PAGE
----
I'm sure you all know Tanny McGregor. She is the wonderful author of Comprehension Connections - a book I have used and loved for the past four years. If you don't have this book as a go-to on your shelf, hop on over to Amazon right now and score your own copy. I promise you won't regret it, no matter which grade you teach.
Yup, I got my book signed. I'm that girl. :)
Now, as I said before I have used her book for the past three years and have taught almost every lesson out of it. I'm well versed. And yet, her workshop was fabulous! So much of what she said resonated with me and it always feels good to hear someone confirm your beliefs and philosophy around teaching. I took home many new ideas and words of wisdom to teach by. Tanny was beyond personable and so down to Earth.
Here are few tidbits from my notes:
- "Using concrete objects is like teaching through metaphor."Whenever you find a way to introduce a new idea or concept in a concrete and visual way, students will be more successful. We teach math and science with concrete tools first, why not reading?
- "I am going to demonstrate the invisible process of reading while making it visible." Isn't that a cool idea? That's why we think aloud - to make the invisible, visible. Well said!
- Be careful not to release responsibility too gradually. Make sure your students are actively involved in the lesson. Don't just worry about the questions you are going to ask. Will the kids be able to ask questions? When will the kids talk? When will the kids start trying things out and taking on responsibility for their learning.
- "How you spend your time in class reflects what is important to you." As soon as she said this, I starting thinking about how I spend my days. Do my daily activities always reflect what I believe to be important? Do I cut out things I know to be valuable to give more time to the tested subjects? Unfortunately, I have done so in the past. Classroom meetings have been sliced out of the schedule and I'm always trying to find more time for read aloud. What a good reminder when we are being submersed in testing and more testing. It's definitely time to make parts of my day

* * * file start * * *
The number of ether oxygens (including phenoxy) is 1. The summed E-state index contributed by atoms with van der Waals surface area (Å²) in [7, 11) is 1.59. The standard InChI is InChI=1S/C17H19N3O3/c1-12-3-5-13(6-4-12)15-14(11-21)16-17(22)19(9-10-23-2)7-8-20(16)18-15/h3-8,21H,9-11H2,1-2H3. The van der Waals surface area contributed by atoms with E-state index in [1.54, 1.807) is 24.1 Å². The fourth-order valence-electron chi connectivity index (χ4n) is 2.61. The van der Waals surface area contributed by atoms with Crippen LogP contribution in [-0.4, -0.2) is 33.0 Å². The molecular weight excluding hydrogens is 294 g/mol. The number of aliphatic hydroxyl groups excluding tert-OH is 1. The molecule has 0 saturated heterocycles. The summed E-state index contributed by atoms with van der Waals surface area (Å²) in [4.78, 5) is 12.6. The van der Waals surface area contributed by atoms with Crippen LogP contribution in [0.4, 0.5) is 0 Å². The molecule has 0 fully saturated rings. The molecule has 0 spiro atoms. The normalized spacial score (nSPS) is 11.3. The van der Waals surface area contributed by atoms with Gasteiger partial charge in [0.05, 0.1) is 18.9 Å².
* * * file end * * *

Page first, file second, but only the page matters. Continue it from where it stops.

more sacred and non-negotiable. Teach the child, not the test.
- Inferring is Scooby-Doo thinking! We all CAN do it and it's fun! She reminded us that people are really good at inferencing and many jobs require. For example, police and detectives have to follow clues to solve cases, football players have to infer what their opponent might do and even dogs make inference all the time. Talk about great real world examples to share with the kids.
Artful Reading, features paintings from the past and present that show people reading. The simple text goes over the where, when, and why we read. McGregor suggested using this at the beginning of the year to set the stage for reading instruction.
Trainstop. The book follows one little girl's journey on a train while she looks at the scenery. There is a lot of substance to these books and provides much for kids to talk about. I plan on adding a few more of Lehman's books to my collection too.
Here is another great book to add to your collection for inferencing. Both a book and a song, Halley Came to Jackson is about the true events of seeing Halley's Comet. Some were lucky enough to see the comet in 1910 and again in 1986. What the song doesn't tell you is that the baby on the cover is the woman at the end. Ready, set, infer!
There was so much more to the workshop, but this gives you a little taste. I'm telling you, if you ever have the opportunity to go see her - DO IT! She is returning to my district later this year to work with teachers and literacy coaches. Everyone keep your fingers crossed that she will end up at my school and in MY classroom. Wouldn't that be amazing?!
For more great reading resources, go to ReadingResource.net or if you don't feel like clicking around, click HERE and to directly to the activities that go with McGregor's book. There are FREE templates that go with lessons from the book as well as additional lessons that other teachers have come up with. It is a great resource.
More good news is that she is working on a second book to come out Spring 2013. I can't wait. I wish I could pre-order right now. Her focus for the next book is introducing different genres in concrete ways. Um... yeah... love it!
Finally, thank you Tanny for a worthwhile workshop and sharing your love of teaching reading with us. Both myself and my students have and will continue to benefit from your book and your ideas.